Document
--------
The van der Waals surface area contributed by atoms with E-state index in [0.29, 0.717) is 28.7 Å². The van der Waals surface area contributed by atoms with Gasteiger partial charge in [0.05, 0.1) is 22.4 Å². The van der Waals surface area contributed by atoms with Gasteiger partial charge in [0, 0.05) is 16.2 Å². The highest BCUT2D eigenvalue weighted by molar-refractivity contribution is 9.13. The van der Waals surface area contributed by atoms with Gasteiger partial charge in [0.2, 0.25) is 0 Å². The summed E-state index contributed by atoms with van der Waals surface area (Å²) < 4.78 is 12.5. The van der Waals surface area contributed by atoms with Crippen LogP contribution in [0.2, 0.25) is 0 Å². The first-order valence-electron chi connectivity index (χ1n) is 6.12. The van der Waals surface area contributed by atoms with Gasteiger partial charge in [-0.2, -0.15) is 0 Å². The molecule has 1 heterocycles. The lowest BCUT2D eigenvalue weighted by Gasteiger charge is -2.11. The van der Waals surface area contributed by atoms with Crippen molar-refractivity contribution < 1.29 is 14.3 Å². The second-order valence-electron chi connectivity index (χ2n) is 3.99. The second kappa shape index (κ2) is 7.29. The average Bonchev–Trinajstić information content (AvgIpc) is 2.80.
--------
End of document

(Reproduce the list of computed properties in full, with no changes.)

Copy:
The van der Waals surface area contributed by atoms with E-state index in [0.29, 0.717) is 28.7 Å². The van der Waals surface area contributed by atoms with Gasteiger partial charge in [0.05, 0.1) is 22.4 Å². The van der Waals surface area contributed by atoms with Gasteiger partial charge in [0, 0.05) is 16.2 Å². The highest BCUT2D eigenvalue weighted by molar-refractivity contribution is 9.13. The van der Waals surface area contributed by atoms with Gasteiger partial charge in [0.2, 0.25) is 0 Å². The summed E-state index contributed by atoms with van der Waals surface area (Å²) < 4.78 is 12.5. The van der Waals surface area contributed by atoms with Crippen LogP contribution in [0.2, 0.25) is 0 Å². The first-order valence-electron chi connectivity index (χ1n) is 6.12. The van der Waals surface area contributed by atoms with Gasteiger partial charge in [-0.2, -0.15) is 0 Å². The molecule has 1 heterocycles. The lowest BCUT2D eigenvalue weighted by Gasteiger charge is -2.11. The van der Waals surface area contributed by atoms with Crippen molar-refractivity contribution < 1.29 is 14.3 Å². The second-order valence-electron chi connectivity index (χ2n) is 3.99. The second kappa shape index (κ2) is 7.29. The average Bonchev–Trinajstić information content (AvgIpc) is 2.80.